Whilst a familiar face is known to us because of the familiarity and stored memories in our unconsciousness, unfamiliar faces have no triggers for such associations. The second pairing that was tested were images of the same individuals grouped in a sepa-rate sequence as the mixed matched trials. The research aims, and objectives highlighted the fact that matches of the same individual would be easier for the participants, which proved to be correct in all instances except for the test pairing Sameimgself and dPrimeimgself.
Indicating a p-value of (p>0.28) that suggests that the results were fairly rep-resented but not statistically significant enough. This proves that participants were not en-tirely capable of discerning these images either, even though the images presented por-trayed the same individual. This is a new phenomenon that has not previously been ex-plored. In general, the two groups showed significant for most of the analysis conducted.
Granting the importance of the whole research that was affirmed during the results was the participants inadequacy to identify non-selfies with selfies even though in the same matched trials the images were of the same individual. Attesting that we as a human popu-lation are still facing troubles regarding the ability to distinguish between unfamiliar and familiar faces (Karczmarek, P., et al, 2016).
Additionally, the most prominent evidence demonstrated in the research concerned participants aptitude at distinguishing alterations between non-selfies and non-selfies as well as selfies and selfies. The attempt with this research was to explore a set of three conditions:
1) non-selfie vs non-selfie,
2) non-selfie vs selfie, and
3) selfie vs selfie, was considered harder to undergo.
The answer affirmed to be the mixed matched trials (non-selfie vs selfie) for both trial groups (Same and Different). Regarding implications a suggestion of altering the already conducted research is that because this was a field of selfie studies that had never previous-ly been research before resources were limited. Moreover, instead of only having the exper-iment being set up online, having the opportunity to study participants facial cues would have been an improvement to the existing collected data.
Despite these implications to the research, there were also a set of methodological limitations. These involved (a) that the sample size was to scarce to get an accurate representation of the entire population, a larg-er sample size of at least (n=200) would have been a substantial improvement. Another al-teration that would need to be made is (b) that an equal distribution of gender needs to be considered to get an estimate of how face matching differs amongst males and females. Fur-thermore, prominent variances were also present amongst the various trials and image test pairings that affected the result of the study. (c) Lack of available and reliable data, which inevitable required a limitation of the scope of the analysis.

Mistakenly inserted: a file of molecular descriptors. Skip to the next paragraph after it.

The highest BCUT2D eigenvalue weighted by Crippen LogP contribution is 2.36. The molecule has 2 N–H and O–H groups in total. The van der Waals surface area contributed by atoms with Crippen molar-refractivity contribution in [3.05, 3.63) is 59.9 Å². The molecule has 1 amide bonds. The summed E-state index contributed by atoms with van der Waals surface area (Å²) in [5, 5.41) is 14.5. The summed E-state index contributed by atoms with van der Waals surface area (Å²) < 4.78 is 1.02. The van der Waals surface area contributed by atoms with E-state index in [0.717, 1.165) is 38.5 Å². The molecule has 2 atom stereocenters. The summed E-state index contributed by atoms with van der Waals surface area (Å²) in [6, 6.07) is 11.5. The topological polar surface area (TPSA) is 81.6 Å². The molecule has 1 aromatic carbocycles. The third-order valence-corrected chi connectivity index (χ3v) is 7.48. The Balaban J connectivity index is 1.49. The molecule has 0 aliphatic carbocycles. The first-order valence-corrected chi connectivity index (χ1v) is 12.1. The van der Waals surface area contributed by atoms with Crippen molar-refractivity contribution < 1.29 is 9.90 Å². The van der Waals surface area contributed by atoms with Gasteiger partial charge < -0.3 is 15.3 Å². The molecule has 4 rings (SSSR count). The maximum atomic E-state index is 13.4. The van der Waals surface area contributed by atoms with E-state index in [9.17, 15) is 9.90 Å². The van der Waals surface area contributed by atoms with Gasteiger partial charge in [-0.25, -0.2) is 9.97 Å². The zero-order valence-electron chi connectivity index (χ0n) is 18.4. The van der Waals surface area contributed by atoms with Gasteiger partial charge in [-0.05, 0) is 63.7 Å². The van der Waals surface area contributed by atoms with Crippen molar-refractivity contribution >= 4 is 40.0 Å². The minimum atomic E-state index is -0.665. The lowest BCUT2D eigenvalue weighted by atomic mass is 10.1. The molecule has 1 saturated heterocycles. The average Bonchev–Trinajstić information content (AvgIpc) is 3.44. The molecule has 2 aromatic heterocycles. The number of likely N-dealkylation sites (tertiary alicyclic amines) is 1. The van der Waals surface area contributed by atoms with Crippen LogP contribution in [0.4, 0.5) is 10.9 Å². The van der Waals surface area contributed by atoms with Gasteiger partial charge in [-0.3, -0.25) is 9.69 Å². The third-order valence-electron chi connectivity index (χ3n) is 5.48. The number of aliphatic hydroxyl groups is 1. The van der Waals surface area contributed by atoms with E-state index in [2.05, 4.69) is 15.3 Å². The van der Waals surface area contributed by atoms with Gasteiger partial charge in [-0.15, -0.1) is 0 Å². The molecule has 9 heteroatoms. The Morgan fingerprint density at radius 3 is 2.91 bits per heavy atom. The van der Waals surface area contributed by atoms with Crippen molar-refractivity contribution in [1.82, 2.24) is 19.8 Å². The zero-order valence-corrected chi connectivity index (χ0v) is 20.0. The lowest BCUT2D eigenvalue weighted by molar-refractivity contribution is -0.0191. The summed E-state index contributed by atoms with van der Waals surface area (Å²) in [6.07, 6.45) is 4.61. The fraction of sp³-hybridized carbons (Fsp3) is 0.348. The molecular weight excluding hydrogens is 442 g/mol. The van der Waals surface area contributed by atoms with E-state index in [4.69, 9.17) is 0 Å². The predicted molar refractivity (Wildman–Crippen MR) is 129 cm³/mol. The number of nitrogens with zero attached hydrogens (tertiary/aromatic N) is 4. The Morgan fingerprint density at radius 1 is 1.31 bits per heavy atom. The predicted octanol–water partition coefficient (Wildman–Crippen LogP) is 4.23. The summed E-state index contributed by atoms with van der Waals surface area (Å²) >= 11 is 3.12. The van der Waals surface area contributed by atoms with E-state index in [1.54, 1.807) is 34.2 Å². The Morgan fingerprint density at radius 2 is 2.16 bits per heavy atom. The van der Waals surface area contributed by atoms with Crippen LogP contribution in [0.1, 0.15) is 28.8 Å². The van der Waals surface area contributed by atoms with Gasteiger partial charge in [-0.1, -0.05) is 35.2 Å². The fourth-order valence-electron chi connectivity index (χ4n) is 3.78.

This became prevalent during the test pairing for Difftotal versus Sametotal, where an outlier became evident. The reason-ing behind this resides in missing values that unfortunately reduced the data available to be accurately analysed to its full potential. This also caused a significant bias, which ultimately degraded the efficiency of the data (Kwak, S. K., et al, 2017). These limitations to the re-search sadly reduced the possibility for a large sample to be examined and explore in a more comprehensive and detailed manner.
In summary, although the research regarding selfies is becoming somewhat more known amongst scholars. The idea of selfies depicting an individual’s real self-image has not yet been previously research, except from this current study. The notion whether selfies can accurately show a true authentic image of another individual’s self-image is still questiona-ble. In this research it was evident that more women tend to prelude to selfie-posting than men. The relationship between matching selfies with one another compared to matching non-selfies and selfies was proven to be positively correlated. Confirming that selfies are easier to match than non-selfies. Further studies of this type of research may provide a deeper understanding of understanding selfie-matching and individuals preference regard-ing why certain images are easier to match than others.